Motivation is what divides. It’s hard to make a person understand a thing when that person’s paycheck depends on them not understanding it.

        And 10% is actually a pretty accurate paycheck threshold. No – those engineers and electricians and plumbers are NOT above that threshold. They are below it. And if it’s not precisely 10%, it’s close.

        Who’s above that threshold is the managers. Guess what their paycheck depends on?

        Now, what to do with the 10%? It’s called redundancy. Their guard labor is no longer needed. So what’s left is productive labor.

        Reply
      4. VietnamVet

        In a very basic sense, Krystal Ball is correct. It all comes down to the rule of law. I remember thinking during the Ronald Reagan era that I wouldn’t lose my job because corporations wanted government approval of their products. It stifled their competition and gave the seal of approval that the products were safe when used as directed. Just before I retired, a major American company simply ignored the law and sold their products without approval. When caught, the Obama Administration fined them 2 million dollars.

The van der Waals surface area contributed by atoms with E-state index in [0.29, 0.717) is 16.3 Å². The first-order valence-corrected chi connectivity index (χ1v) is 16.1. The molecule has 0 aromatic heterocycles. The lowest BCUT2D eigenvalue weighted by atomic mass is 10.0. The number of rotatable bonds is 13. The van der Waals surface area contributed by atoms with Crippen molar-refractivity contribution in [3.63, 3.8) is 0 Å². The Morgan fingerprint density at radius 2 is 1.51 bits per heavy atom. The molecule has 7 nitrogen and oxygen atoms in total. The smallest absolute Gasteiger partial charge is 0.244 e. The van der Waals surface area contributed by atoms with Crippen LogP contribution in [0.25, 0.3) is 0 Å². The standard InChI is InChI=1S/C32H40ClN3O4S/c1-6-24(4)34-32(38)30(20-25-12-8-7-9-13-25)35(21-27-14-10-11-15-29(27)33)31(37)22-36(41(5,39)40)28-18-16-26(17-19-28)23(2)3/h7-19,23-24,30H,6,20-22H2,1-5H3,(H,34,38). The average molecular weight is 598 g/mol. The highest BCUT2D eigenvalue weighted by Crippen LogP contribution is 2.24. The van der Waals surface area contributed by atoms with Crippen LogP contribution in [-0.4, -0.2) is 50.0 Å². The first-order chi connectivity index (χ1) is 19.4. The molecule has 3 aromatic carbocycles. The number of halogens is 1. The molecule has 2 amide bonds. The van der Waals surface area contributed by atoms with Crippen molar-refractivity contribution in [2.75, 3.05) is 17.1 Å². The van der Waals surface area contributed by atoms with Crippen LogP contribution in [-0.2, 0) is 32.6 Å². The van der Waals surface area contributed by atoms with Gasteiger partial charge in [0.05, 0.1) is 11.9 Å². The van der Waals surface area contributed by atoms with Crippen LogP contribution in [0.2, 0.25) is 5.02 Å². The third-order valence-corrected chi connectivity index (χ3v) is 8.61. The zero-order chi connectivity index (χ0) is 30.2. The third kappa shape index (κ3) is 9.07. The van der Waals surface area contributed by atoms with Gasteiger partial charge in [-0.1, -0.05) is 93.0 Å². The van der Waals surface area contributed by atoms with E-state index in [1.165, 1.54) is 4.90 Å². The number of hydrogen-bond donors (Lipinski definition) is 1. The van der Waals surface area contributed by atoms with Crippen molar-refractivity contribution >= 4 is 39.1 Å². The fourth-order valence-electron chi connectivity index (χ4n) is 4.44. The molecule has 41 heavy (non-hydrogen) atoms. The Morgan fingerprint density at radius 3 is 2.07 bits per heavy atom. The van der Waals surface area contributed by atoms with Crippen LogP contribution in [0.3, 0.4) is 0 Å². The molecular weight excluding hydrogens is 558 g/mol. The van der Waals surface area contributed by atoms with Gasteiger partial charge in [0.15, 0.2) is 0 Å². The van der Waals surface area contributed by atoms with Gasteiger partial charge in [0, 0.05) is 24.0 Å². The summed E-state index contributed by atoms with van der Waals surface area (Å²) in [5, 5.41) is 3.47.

Humans self-justify their behavior in order to survive. The 10% will continue to enable the exploitation of humans and the environment by the Five Hundred or so American Billionaires until the world is polluted and resources gone. The only thing that will stop it is if the ruling class and their managers are jailed for their crimes. In the next weeks, we shall see if the Constitution, the rule of law and government regulations are restored and the national battle for control of the coronavirus is started with proven public health practices instead of letting Americans die while waiting for a profit making vaccine.